The Soroa Hotel in Pinar del Rio was typical of our accommodation throughout Cuba. Walkways led from a central dining building overlooking a swimming pool and patio to small individual cabanas scattered among carefully manicured gardens and lawns. The cabanas were clean, spacious and fully equipped. Meals in the dining room were comparable to those in any good North American restaurant, and they were always accompanied by a group of talented Cuban musicians.
West of Havana the lush farmland of Vinales and Ancon Valleys is among the most fertile and productive in Cuba. The landscape is typical karst topography where steep-sided limestone hills, separated by sinkholes and broad flat-bottomed valleys, were formed by aeons of solution weathering. The hills are riddled with caves - irresistible places to explore. We made a habit of carrying flashlights and on one of our long hikes stooped through a narrow passageway for half a kilometre before emerging into a sinkhole completely surrounded by high limestone cliffs. A single farmhouse in the centre was surrounded by fields of corn and vegetables, a small thriving farm connected to the outside world by a long narrow tunnel.
Later that day we visited the Gran Caverna de Santo Tomas, the largest cave in Cuba which, with 45 km of galleries, chambers and passages, is the third largest cave complex in the world. We were issued hard-hats with miner's lamps and accompanied by a knowledgeable, English-speaking guide who led us through spectacular stalactite-hung passageways to an underground pool deep inside the third level.
Before leaving western Cuba and heading to Playa Larga on the south coast we stopped for a swim in the warm surf of Cayo beach and had lunch accompanied by live entertainment in an elegant open-air café overlooking the deserted beach. At Playa Larga we transferred to small vans and drove out a narrow causeway to Las Salinas Fauna Refuge where hundreds of flamingos, their bright pink bodies balanced on dowel-like legs with backward-bending knees, waded daintily through the shallow, mangrove-choked water. In 1998 the full fury of Hurricane George struck this part of the Cuban coast snapping the heads of palm trees and damaging over a thousand houses, many of which are still missing their roofs.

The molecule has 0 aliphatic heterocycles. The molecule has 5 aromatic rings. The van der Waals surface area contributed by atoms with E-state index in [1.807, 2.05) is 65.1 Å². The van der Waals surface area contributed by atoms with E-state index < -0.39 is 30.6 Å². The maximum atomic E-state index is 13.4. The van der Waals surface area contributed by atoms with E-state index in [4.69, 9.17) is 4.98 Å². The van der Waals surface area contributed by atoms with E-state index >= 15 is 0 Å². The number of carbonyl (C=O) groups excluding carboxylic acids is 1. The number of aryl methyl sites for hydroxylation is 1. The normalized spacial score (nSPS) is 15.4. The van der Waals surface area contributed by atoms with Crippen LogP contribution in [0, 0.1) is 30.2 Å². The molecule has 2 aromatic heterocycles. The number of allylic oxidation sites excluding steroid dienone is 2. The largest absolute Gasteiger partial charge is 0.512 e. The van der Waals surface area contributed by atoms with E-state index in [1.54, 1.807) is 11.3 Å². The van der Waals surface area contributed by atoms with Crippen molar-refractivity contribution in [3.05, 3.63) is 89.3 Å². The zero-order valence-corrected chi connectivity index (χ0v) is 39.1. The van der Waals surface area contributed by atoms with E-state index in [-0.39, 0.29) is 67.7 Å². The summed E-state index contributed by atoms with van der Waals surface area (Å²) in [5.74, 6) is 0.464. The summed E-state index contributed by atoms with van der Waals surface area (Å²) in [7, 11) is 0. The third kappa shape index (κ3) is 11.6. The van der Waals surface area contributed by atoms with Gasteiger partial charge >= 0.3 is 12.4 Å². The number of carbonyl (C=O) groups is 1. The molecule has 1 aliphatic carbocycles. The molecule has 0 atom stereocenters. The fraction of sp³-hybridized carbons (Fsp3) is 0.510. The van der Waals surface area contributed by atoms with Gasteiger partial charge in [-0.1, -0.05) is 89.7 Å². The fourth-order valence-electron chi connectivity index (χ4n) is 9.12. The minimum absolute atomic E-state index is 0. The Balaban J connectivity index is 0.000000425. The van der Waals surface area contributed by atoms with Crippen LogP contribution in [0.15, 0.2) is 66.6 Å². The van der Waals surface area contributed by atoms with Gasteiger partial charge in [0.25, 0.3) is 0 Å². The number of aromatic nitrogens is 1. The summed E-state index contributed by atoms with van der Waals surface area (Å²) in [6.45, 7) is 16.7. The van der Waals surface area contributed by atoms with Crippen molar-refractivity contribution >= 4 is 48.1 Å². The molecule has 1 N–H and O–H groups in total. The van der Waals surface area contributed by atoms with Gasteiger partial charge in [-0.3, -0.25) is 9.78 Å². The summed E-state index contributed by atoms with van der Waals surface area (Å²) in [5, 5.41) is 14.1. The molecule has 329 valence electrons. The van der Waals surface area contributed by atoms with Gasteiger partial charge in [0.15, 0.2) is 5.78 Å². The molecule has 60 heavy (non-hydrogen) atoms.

From the low mangrove-choked coast of Playa Larga the drive to Trinidad took us to the foot of the Macizode Guamuhaya Mountains. The port of Trinidad, settled by the Spanish in the 19th century, was for many years the centre of gold and silver trade. Its streets, paved with cobbles that arrived as ballast on sailing ships, are lined with beautifully preserved colonial buildings, their high barred windows and heavy steel-reenforced doors a reminder that Trinidad was the frequent target of marauding pirates during the neo-colonial period.